The people we played with prior to James were people who… there was Dave Schramm who wanted to have a band where they did his songs, and Dave Rick wanted to have a band where they did his songs. Nobody was ever deceitful about that, it was always a known quantity. Gene Holder helped us out immeasurably, but he wasn’t looking to be a member of the band, he was looking to help our band. When we started playing with James, we realized what three people working together could be like. It was revelatory.

I asked this question to James yesterday so I wanted to ask you this. What’s one thing you love about Georgia and one thing you love about James?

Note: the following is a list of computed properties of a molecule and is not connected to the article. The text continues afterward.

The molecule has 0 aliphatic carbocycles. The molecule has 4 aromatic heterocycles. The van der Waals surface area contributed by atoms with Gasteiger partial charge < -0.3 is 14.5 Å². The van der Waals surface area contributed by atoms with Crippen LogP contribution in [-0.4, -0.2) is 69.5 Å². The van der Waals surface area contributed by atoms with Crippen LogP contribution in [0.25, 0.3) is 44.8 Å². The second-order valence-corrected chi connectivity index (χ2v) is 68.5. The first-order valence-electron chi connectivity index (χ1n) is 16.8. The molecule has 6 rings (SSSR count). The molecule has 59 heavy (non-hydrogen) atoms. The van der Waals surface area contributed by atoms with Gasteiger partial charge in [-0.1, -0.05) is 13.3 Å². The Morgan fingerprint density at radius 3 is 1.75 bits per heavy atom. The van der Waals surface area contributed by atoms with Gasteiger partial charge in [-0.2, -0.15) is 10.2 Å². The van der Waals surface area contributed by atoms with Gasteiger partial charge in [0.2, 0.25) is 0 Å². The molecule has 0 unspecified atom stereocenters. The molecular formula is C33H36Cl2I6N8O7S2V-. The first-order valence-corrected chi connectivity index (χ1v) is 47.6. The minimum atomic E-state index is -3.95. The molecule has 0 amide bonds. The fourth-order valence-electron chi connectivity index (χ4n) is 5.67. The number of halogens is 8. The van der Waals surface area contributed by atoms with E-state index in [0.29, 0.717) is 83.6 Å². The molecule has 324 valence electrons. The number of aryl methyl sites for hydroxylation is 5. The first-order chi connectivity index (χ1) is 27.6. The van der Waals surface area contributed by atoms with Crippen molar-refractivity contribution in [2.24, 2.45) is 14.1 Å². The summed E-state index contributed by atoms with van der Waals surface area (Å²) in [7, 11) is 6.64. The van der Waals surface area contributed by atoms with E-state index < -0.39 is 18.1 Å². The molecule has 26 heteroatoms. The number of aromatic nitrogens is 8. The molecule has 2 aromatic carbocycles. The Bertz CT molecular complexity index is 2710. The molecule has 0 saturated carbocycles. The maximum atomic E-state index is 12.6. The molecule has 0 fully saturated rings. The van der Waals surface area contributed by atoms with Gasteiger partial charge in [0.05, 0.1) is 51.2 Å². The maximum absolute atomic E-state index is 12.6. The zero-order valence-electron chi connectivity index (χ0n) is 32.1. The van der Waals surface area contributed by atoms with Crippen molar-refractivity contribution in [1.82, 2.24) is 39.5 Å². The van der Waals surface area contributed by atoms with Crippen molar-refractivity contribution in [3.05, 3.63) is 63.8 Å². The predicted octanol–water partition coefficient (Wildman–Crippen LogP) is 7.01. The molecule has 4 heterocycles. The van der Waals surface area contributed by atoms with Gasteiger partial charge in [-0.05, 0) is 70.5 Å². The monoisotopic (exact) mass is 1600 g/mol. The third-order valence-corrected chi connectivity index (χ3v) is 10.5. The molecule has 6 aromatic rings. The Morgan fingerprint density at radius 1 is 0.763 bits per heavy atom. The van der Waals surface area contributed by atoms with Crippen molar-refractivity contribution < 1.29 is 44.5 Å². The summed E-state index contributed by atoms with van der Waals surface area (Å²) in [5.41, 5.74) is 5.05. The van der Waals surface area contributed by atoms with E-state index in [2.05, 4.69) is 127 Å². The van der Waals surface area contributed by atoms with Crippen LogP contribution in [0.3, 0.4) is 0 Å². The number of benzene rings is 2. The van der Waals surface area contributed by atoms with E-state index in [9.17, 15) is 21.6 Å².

James is hilarious and he’s so caring. You know, one thing that Georgia and I both learned from him and—now that I think of it, I don’t think I’ve even articulated it in my brain—which probably led to this We Have Amnesia Sometimes record coming out, is that he’s so enthusiastic about stuff. That doesn’t come naturally to Georgia and I—it’s less than it used to be but still less than him. James can just say, “Yeah, I really like this!” and be proud of something that we’ve done. With Georgia and my personalities, we would be putting it down before anyone else has a chance to. James being so enthusiastic is just something I’ve learned a lot from.

And I really couldn’t begin to describe everything I love about Georgia. Every day just makes me happier than the day before.

Is there one thing that you’d be comfortable sharing that sticks out?

No (laughter).

Purchase Sleepless Night at the Matador website. Read our interview with James McNew.


Still from Real Life (Albert Brooks, 1979)